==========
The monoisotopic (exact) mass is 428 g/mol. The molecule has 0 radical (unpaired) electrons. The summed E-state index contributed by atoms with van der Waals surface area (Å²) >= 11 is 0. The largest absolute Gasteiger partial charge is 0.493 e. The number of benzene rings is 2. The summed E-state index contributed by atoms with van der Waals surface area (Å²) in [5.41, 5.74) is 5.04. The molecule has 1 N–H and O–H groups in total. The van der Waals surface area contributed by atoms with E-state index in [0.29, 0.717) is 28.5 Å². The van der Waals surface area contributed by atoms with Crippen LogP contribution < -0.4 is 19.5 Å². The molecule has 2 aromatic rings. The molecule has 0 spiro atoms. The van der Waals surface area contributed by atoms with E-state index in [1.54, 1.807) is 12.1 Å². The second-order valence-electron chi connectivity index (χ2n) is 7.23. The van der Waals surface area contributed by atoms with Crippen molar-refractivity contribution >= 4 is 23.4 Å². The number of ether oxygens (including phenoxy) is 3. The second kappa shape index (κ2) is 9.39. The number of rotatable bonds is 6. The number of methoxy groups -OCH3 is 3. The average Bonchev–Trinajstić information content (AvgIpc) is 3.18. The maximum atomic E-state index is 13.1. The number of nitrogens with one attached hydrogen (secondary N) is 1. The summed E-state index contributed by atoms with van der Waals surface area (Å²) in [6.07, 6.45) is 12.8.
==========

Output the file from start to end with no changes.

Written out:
The monoisotopic (exact) mass is 428 g/mol. The molecule has 0 radical (unpaired) electrons. The summed E-state index contributed by atoms with van der Waals surface area (Å²) >= 11 is 0. The largest absolute Gasteiger partial charge is 0.493 e. The number of benzene rings is 2. The summed E-state index contributed by atoms with van der Waals surface area (Å²) in [5.41, 5.74) is 5.04. The molecule has 1 N–H and O–H groups in total. The van der Waals surface area contributed by atoms with E-state index in [0.29, 0.717) is 28.5 Å². The van der Waals surface area contributed by atoms with Crippen LogP contribution < -0.4 is 19.5 Å². The molecule has 2 aromatic rings. The molecule has 0 spiro atoms. The van der Waals surface area contributed by atoms with E-state index in [1.54, 1.807) is 12.1 Å². The second-order valence-electron chi connectivity index (χ2n) is 7.23. The van der Waals surface area contributed by atoms with Crippen molar-refractivity contribution >= 4 is 23.4 Å². The number of ether oxygens (including phenoxy) is 3. The second kappa shape index (κ2) is 9.39. The number of rotatable bonds is 6. The number of methoxy groups -OCH3 is 3. The average Bonchev–Trinajstić information content (AvgIpc) is 3.18. The maximum atomic E-state index is 13.1. The number of nitrogens with one attached hydrogen (secondary N) is 1. The summed E-state index contributed by atoms with van der Waals surface area (Å²) in [6.07, 6.45) is 12.8.